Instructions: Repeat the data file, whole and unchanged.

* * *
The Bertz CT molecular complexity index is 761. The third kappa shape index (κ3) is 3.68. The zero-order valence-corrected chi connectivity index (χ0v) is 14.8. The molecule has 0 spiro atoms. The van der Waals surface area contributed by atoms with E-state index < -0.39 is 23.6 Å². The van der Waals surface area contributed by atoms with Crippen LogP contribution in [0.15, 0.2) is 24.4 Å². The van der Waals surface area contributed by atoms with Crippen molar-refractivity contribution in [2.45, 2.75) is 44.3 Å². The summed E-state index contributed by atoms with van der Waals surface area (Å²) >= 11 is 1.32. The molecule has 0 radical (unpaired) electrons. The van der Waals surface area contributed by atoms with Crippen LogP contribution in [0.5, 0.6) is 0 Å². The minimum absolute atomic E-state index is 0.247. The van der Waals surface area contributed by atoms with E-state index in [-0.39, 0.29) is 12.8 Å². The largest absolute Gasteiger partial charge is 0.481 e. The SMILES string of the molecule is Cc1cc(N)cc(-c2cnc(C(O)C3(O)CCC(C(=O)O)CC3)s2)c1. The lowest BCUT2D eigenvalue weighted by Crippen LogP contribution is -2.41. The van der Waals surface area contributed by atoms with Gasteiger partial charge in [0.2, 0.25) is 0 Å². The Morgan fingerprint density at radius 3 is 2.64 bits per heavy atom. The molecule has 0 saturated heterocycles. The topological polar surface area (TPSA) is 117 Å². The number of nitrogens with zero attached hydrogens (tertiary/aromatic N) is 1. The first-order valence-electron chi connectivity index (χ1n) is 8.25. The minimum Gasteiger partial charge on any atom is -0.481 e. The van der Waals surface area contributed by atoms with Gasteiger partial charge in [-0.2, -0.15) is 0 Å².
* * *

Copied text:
The Bertz CT molecular complexity index is 761. The third kappa shape index (κ3) is 3.68. The zero-order valence-corrected chi connectivity index (χ0v) is 14.8. The molecule has 0 spiro atoms. The van der Waals surface area contributed by atoms with E-state index < -0.39 is 23.6 Å². The van der Waals surface area contributed by atoms with Crippen LogP contribution in [0.15, 0.2) is 24.4 Å². The van der Waals surface area contributed by atoms with Crippen molar-refractivity contribution in [2.45, 2.75) is 44.3 Å². The summed E-state index contributed by atoms with van der Waals surface area (Å²) >= 11 is 1.32. The molecule has 0 radical (unpaired) electrons. The van der Waals surface area contributed by atoms with Crippen LogP contribution in [0.5, 0.6) is 0 Å². The minimum absolute atomic E-state index is 0.247. The van der Waals surface area contributed by atoms with E-state index in [-0.39, 0.29) is 12.8 Å². The largest absolute Gasteiger partial charge is 0.481 e. The SMILES string of the molecule is Cc1cc(N)cc(-c2cnc(C(O)C3(O)CCC(C(=O)O)CC3)s2)c1. The lowest BCUT2D eigenvalue weighted by Crippen LogP contribution is -2.41. The van der Waals surface area contributed by atoms with Gasteiger partial charge in [0.2, 0.25) is 0 Å². The Morgan fingerprint density at radius 3 is 2.64 bits per heavy atom. The molecule has 0 saturated heterocycles. The topological polar surface area (TPSA) is 117 Å². The number of nitrogens with zero attached hydrogens (tertiary/aromatic N) is 1. The first-order valence-electron chi connectivity index (χ1n) is 8.25. The minimum Gasteiger partial charge on any atom is -0.481 e. The van der Waals surface area contributed by atoms with Gasteiger partial charge in [-0.2, -0.15) is 0 Å².